Tag: Steven Speilberg

‘Jurassic Park’: Book Vs Film

Michael Crichton’s novel Jurassic Park was first published in the year 1990, and quickly shot up the best seller list, becoming Crichton’s best known book. It was adapted into a blockbuster film in 1993, directed by Steven Spielberg. The film also became a huge hit but was a very different beast to the novel, both in terms of theme and characterization. Readers are often surprised when going back to the original book and finding how different the book was before making the transition to the big screen. While both works are classics of their genres, this piece will showcase the differences between the two, showing how different they are even if they share the same characters, plotline, and principal ideas.

 

The cover of the Jurassic Park novel by Michael Crichton
Image Via MichaelCrichton.com

 

The book’s content is for lack of a better word not family friendly. While the film has several disturbing or scary sequences (such as the Velociraptor scene in the kitchen), it was given a much more whimsical spin thanks to Spielberg’s involvement. The novel, however, features numerous violent, gruesome scenes that are not for the faint of heart. A straight adaptation of the novel would certainly have been an R rating at the very least.

The thematic heart of the novel is also much more of a cold, science fiction thriller, in the vein of Crichton’s earlier works such as The Andromeda Strain. The dinosaurs are utilized to explore the themes of chaos theory and challenges the readers to think about the questions raised. Many pages are devoted to the science behind the story, including numerous sequences where Ian Malcolm (played by the marvelous Jeff Goldblum in the film) waxes philosophical about the dangers of creating dinosaurs. In contrast, the movie is lighter, being a mostly family-friendly adventure film that touches on these themes but does not devote the soul of its work to them.

 

A few of the original Jurassic Park characters: Alan Grant (Sam Neil), Lex Murphy (Ariana Richards), and Joseph Mazzello (Tim Murphy)
Image Via Business Insider

 

The characters in the book also underwent significant changes between the page and screen. The novel’s cast fit the colder vibe Crichton is aiming for, a more intellectual experience than an emotional one. They often speak in science jargon, appraising the situation in these terms, always matter of fact and to the point even in stressful situations (like being hunted down by the Tyrannosaurus when the containment system fails). Some characters only undergo small changes, such as Dr. Alan Grant and Ellie Sattler, who remain palaeontologists brought in to consultant on John Hammond’s park.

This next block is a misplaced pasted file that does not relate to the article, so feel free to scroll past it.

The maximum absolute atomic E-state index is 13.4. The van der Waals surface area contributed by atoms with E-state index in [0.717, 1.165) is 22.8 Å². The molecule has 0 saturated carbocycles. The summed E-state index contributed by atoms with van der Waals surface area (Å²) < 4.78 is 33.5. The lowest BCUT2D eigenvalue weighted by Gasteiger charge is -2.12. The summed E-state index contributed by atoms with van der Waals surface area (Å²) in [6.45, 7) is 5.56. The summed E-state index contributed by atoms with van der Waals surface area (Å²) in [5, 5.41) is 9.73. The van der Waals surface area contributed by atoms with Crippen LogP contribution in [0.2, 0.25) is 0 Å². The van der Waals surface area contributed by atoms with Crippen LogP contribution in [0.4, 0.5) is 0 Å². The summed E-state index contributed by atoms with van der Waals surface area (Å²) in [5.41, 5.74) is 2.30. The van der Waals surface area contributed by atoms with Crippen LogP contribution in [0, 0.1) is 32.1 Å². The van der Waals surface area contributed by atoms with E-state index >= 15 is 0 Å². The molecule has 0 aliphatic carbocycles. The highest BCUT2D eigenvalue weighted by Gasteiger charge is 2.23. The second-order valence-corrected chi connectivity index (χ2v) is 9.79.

Hammond himself is a different character altogether. In the film he is a grandfatherly type, misguided but ultimately genuine in his desire to create a dinosaur park, Hammond in the novel is an outright villain. The problems the park suffers are all traced back to him, as Hammond cuts corners to bring his park to life, defrauding investors and blackmailing his own employees. His motivations are inherently selfish, desiring to bring the park to life only to make money, expositing in private he only will allow visitors with the most money he can squeeze from them into Jurassic Park. He even uses his own grandchildren as pawns, bringing them to the park solely as emotional blackmail if his investors try to shut him down.

 

Tim Murphy (Joseph Mazzello) hides from two raptors in the film
Image Via The Washington Post

 

The book also features more elaborate sequences featuring the dinosaurs, such as more species featured, a pterodactyl attack, and more chapters featuring the famed Tyrannosaurus, including several chapters where the T rex pursues the grandkids down a spiralling river. With the complexities bringing dinosaurs to life onscreen, it makes sense that the film could only feature them in a handful of scenes, although they certainly made the most of when the dinosaurs did appear. Still, it shows how powerful the imagination is, no budget required to bring action to life.

In the end, neither work is better than the other, each presenting a different look at the same material. The book is more of an intellectual experience, while the film is an emotional action-adventure. I’d highly recommend reading the book and showing how different a work can be before changes are made in adapting it for the screen.